SACRAMENTO - It is no secret that the Department of Alcoholic Beverage Control has had a difficult time in retaining agents. ABC invests approximately $100,000 in the first year of training of new agents, both at the academy and in the field. However, it is quite common for these new hires to take their training to other State agencies where they can earn the same pay and benefits, without having to work two nights a week and most holidays.
In March 2015, CSLEA President Alan Barcelona and CABCA President Kevin Highbaugh met with several legislators to follow up on a report ABC presented to the Budget & Fiscal Review Subcommittee about its high vacancy rate and recruitment and retention issues. At the time, ABC was down 22 agents (positions that had not been filled) and 56% of agents had left ABC for other state agency jobs.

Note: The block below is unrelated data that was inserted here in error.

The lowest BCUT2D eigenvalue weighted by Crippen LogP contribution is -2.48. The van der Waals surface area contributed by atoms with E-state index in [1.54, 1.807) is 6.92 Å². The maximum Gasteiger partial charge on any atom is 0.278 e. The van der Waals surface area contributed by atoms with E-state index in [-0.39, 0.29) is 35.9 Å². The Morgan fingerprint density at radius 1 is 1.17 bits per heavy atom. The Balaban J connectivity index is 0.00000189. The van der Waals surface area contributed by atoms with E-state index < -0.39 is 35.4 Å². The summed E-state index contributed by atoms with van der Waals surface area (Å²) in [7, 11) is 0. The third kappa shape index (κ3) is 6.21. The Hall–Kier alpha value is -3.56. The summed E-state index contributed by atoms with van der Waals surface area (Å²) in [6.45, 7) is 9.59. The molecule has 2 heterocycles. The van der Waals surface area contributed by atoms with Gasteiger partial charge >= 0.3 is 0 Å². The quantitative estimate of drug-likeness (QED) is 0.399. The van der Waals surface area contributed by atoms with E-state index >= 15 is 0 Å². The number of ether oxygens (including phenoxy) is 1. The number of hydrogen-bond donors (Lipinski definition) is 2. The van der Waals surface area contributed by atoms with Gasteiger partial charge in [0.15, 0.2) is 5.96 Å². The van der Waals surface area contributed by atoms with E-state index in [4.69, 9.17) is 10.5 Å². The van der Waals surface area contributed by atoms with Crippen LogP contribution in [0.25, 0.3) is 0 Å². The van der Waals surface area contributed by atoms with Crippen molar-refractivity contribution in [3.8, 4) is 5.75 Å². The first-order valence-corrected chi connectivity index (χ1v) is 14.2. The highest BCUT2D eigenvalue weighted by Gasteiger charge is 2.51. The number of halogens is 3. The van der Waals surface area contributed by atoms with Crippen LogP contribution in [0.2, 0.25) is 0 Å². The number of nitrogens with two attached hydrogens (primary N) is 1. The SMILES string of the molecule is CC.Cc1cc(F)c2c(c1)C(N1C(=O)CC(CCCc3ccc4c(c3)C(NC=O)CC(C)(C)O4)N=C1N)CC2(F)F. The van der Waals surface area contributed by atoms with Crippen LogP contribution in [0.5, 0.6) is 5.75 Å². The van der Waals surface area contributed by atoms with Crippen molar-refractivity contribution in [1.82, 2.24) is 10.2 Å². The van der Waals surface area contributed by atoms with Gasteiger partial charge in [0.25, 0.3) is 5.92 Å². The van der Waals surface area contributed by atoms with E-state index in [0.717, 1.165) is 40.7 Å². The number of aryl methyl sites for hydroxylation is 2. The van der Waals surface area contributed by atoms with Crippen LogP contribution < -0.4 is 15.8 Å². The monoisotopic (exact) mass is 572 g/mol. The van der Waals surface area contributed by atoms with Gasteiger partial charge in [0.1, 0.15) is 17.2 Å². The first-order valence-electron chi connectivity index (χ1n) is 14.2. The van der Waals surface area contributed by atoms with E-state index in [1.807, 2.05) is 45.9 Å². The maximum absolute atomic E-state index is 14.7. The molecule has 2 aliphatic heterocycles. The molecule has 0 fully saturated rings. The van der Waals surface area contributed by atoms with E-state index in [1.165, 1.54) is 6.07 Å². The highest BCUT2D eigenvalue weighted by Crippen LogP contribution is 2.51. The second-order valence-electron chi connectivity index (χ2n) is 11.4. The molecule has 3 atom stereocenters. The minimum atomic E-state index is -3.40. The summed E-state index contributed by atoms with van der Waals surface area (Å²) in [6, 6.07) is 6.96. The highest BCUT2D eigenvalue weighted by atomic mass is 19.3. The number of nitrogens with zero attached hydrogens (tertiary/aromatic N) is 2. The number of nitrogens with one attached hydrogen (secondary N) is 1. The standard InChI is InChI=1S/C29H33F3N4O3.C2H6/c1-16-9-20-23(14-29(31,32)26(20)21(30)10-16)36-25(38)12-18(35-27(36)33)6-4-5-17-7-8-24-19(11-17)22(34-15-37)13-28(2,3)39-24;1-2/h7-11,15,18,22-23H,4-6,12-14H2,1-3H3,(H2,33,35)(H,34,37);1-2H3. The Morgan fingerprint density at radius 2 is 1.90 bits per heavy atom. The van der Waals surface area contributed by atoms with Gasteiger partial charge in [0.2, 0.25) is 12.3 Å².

On November 17 and 19, 2015, CSLEA and its affiliate California Alcoholic Beverage Control Agents (CABCA) continued to press for remedies to stem the tide of newly trained agents leaving ABC. On November 17th, CABCA President Kevin Highbaugh, CSLEA Chief Counsel Kasey Clark, and CSLEA Lobbyists Shane Lavigne and Kate Bell of Capitol Advocacy met with Alexis Podesta, Undersecretary and Interim Secretary of Business, Consumer Services and Housing Agency and Tina Daley, Agency Deputy Secretary, Fiscal Policy and Administration. On November 19th, the same CSLEA/CABCA representatives met with Helen Kerstein, Senior Fiscal and Policy Analyst for the Legislative Analyst's Office.
Both Agency and the LAO were well aware of the problem. Given the availability of special funds and the support of industry as well as legislators, the discussion focused on the obstacles to a workable solution. CSLEA and CABCA made it clear they are willing to re-open the Unit 7 contract immediately to address the problem, and are committed to bringing the issue to the budget process and the bargaining table. CSLEA and CABCA helped facilitate Agency's analysis of the problem by furnishing data including a number of exit interviews from former ABC agents who identified pay as a major factor in their decisions to leave for other agencies.